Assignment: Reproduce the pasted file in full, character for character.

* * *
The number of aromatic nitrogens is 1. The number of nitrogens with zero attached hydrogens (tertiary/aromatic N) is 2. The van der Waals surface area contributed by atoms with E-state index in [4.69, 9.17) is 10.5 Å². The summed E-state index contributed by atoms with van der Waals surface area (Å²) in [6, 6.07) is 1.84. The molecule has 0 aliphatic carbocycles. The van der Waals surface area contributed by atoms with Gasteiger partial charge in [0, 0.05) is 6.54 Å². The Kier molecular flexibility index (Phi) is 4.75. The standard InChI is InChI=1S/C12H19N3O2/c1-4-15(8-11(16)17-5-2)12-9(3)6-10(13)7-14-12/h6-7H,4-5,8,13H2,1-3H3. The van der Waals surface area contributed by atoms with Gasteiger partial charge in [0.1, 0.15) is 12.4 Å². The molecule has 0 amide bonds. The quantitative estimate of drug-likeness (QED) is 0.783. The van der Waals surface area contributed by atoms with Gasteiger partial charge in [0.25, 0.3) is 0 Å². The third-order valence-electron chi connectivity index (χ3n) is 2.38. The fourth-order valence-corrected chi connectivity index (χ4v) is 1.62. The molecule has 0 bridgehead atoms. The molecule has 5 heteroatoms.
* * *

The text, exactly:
The number of aromatic nitrogens is 1. The number of nitrogens with zero attached hydrogens (tertiary/aromatic N) is 2. The van der Waals surface area contributed by atoms with E-state index in [4.69, 9.17) is 10.5 Å². The summed E-state index contributed by atoms with van der Waals surface area (Å²) in [6, 6.07) is 1.84. The molecule has 0 aliphatic carbocycles. The van der Waals surface area contributed by atoms with Gasteiger partial charge in [0, 0.05) is 6.54 Å². The Kier molecular flexibility index (Phi) is 4.75. The standard InChI is InChI=1S/C12H19N3O2/c1-4-15(8-11(16)17-5-2)12-9(3)6-10(13)7-14-12/h6-7H,4-5,8,13H2,1-3H3. The van der Waals surface area contributed by atoms with Gasteiger partial charge in [0.1, 0.15) is 12.4 Å². The molecule has 0 amide bonds. The quantitative estimate of drug-likeness (QED) is 0.783. The van der Waals surface area contributed by atoms with Gasteiger partial charge in [0.25, 0.3) is 0 Å². The third-order valence-electron chi connectivity index (χ3n) is 2.38. The fourth-order valence-corrected chi connectivity index (χ4v) is 1.62. The molecule has 0 bridgehead atoms. The molecule has 5 heteroatoms.